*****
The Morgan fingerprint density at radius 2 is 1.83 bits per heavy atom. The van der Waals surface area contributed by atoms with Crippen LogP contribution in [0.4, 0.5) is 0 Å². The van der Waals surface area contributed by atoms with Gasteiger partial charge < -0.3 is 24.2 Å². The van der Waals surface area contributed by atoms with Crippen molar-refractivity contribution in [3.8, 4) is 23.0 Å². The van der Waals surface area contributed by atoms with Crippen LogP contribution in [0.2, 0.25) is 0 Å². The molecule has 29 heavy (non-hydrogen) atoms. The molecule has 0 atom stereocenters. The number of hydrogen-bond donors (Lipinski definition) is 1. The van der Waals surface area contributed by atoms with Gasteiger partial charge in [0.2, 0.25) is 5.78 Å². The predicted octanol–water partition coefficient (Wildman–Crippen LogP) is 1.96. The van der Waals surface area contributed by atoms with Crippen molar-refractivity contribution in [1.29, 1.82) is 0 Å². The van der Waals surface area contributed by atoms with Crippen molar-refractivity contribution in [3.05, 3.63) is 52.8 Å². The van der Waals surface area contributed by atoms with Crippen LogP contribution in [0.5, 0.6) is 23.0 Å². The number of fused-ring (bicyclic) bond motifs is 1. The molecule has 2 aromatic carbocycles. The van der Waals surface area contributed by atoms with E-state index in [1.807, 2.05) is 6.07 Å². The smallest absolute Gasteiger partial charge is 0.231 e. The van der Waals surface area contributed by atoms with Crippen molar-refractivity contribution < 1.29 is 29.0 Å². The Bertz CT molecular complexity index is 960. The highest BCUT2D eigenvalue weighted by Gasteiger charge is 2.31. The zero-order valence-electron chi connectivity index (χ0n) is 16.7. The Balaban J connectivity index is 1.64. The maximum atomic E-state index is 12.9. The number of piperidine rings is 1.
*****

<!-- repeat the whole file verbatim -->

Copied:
The Morgan fingerprint density at radius 2 is 1.83 bits per heavy atom. The van der Waals surface area contributed by atoms with Crippen LogP contribution in [0.4, 0.5) is 0 Å². The van der Waals surface area contributed by atoms with Gasteiger partial charge < -0.3 is 24.2 Å². The van der Waals surface area contributed by atoms with Crippen molar-refractivity contribution in [3.8, 4) is 23.0 Å². The van der Waals surface area contributed by atoms with Crippen LogP contribution in [0.2, 0.25) is 0 Å². The molecule has 29 heavy (non-hydrogen) atoms. The molecule has 0 atom stereocenters. The number of hydrogen-bond donors (Lipinski definition) is 1. The van der Waals surface area contributed by atoms with Gasteiger partial charge in [0.2, 0.25) is 5.78 Å². The predicted octanol–water partition coefficient (Wildman–Crippen LogP) is 1.96. The van der Waals surface area contributed by atoms with Crippen molar-refractivity contribution in [1.29, 1.82) is 0 Å². The van der Waals surface area contributed by atoms with Crippen molar-refractivity contribution in [3.05, 3.63) is 52.8 Å². The van der Waals surface area contributed by atoms with Crippen LogP contribution in [0.5, 0.6) is 23.0 Å². The number of fused-ring (bicyclic) bond motifs is 1. The molecule has 2 aromatic carbocycles. The van der Waals surface area contributed by atoms with E-state index in [1.807, 2.05) is 6.07 Å². The smallest absolute Gasteiger partial charge is 0.231 e. The van der Waals surface area contributed by atoms with Crippen molar-refractivity contribution < 1.29 is 29.0 Å². The Bertz CT molecular complexity index is 960. The highest BCUT2D eigenvalue weighted by Gasteiger charge is 2.31. The zero-order valence-electron chi connectivity index (χ0n) is 16.7. The Balaban J connectivity index is 1.64. The maximum atomic E-state index is 12.9. The number of piperidine rings is 1.